Are you looking for that special someone? Someone to help fill those lonely hours? Someone who complements your personality and skills? Someone who can help you get that startup from vision to reality?
The sweet or savory deep fried darling of the Portland, Oregon, startup scene these days isn’t one of our traditional startups. Sure, it’s got a Twitter account. Yes, it’s a popular hangout for many of the usual gang in the Portland tech scene. And, of course, it gets most of its work done during #afterhours. But this startup? It makes pies.
The days of spring are quickly transitioning into the days of summer. And that means there’s no better time than now for dragging a new crop of startups—kicking and screaming—through the intensive bootcamp mud in hopes of creating viable, sustainable, and profitable companies for Portland’s future.
Last Sunday, a group of folks representing the Portland open source, mobile, and coworking community got the chance to sit down and chat with Portland Mayor Sam Adams. Among those in attendance were Rubyist and Calagator lead Audrey Eschright, CubeSpace’s David Komisky, Software Association of Oregon Interim President Scott Kveton, the Mayor’s Economic Development Policy Advisor Skip Newberry, CubeSpace’s Eva Schweber, General Counsel at Extreme Arts & Sciences J-P Voilleque, and Small Society’s Raven Zachary.
Eva has a great recap of how the meeting played out, including insight on the topics we covered from telecommuting to open source to mobile. [UPDATE] And Skip Newberry from the Mayor’s Office has posted his recap, as well. So I wanted to take a different tact. I wanted to find out how the attendees perceived the meeting and the Mayor’s willingness to engage this group in conversation.
Here’s what they had to say. Read More
When it comes to building Web apps and sites, making sure that those sites respond to a wide variety of browsers and can effectively support a heavy loads of concurrent users can be the difference between succeed and sucking.
But finding the resources to perform—or purchase—that load testing and performance testing has, to date, been an expensive and time-consuming endeavor. And that has left many startups in a Catch-22 situation.
Until now. Read More
Portland Web Innovators was founded because we don’t just like the technology or the design. Yes, those are a big part of our craft. We also want to work on fulfilling projects, for companies that do good stuff. For many of us, we want to start our own companies. In fact, many Web Innovators already have.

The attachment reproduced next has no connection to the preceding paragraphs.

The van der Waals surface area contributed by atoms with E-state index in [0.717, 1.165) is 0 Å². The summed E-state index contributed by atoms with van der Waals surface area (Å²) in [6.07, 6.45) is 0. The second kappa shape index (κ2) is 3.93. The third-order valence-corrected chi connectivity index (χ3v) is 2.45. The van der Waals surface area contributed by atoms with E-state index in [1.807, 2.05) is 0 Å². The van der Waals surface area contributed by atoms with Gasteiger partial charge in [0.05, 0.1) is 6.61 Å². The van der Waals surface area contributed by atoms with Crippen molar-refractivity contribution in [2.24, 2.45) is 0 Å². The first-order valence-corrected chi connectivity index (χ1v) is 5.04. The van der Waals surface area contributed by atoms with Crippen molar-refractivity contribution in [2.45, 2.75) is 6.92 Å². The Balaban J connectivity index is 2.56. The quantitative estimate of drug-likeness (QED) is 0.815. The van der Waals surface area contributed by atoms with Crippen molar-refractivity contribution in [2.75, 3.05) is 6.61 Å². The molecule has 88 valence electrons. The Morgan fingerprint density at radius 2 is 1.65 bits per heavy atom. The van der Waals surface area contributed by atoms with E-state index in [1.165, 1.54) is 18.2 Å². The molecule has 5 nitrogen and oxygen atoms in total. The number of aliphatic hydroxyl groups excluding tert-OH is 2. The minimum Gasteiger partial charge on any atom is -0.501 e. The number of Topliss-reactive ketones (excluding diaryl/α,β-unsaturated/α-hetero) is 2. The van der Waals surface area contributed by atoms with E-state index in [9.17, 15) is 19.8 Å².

It’s no secret that one of the many reasons I started Silicon Florist was to get more people interested in what you’re doing.
Yes you, you silly goose.
You’re inventing incredibly cool stuff. You’re bending Web and mobile technology to your will. You’re taking risks. And you’re trying to build companies that will help Oregon and the Silicon Forest thrive.
Recently, Mike Rogoway of The Oregonian has been working on a piece about the small Web and mobile startups here in town and the community that has grown up around them. The article—entitled “Tech Entrepreneurs Defy the Recession“—has been posted to the Web and should be in the print edition on Saturday.
It’s an expansive piece that manages to bring together views from a number of different folks from the Portland Web startup scene. Among them, David Abramowski, Ward Cunningham, Dave Hersh, Harvey Mathews, Kevin Tate, Raven Zachary, and Josh Bancroft. Read More
I just wanted to drop a short note to let all of you know that the Silicon Florist Moo cards—featuring tons of cool Silicon Forest startups—have arrived. Thank you to everyone who participated! Your logos all look beautiful.
Let’s not stop here. Hopefully, I’ll be handing a bunch of these out to folks, which means I’ll need to reorder cards. And given that Moo just opened its US office, I may just order up some new cards simply out of sheer giddiness.
Would you like to participate? Great! Read More
Every once in a while, I get something stuck in my craw that causes me to get up on my high horse. Sometimes I then convince that high horse to climb up on a soapbox. And then I take on a holier-than-thou stance and pontificate on something which has been irking me.
This would be one such occasion. (And, fair warning, there’s another one coming soon. [UPDATE] And here that rant is.)
Something has been bugging me. And if you’ve got a sec, I’d like to lay it all out there.
And to be candid, remember I’m only taking the time to bitch about it because I think we could be fixing something that would help the Web and mobile startups in the Silicon Forest get the recognition they so richly deserve.
And it’s really easy to fix. Read More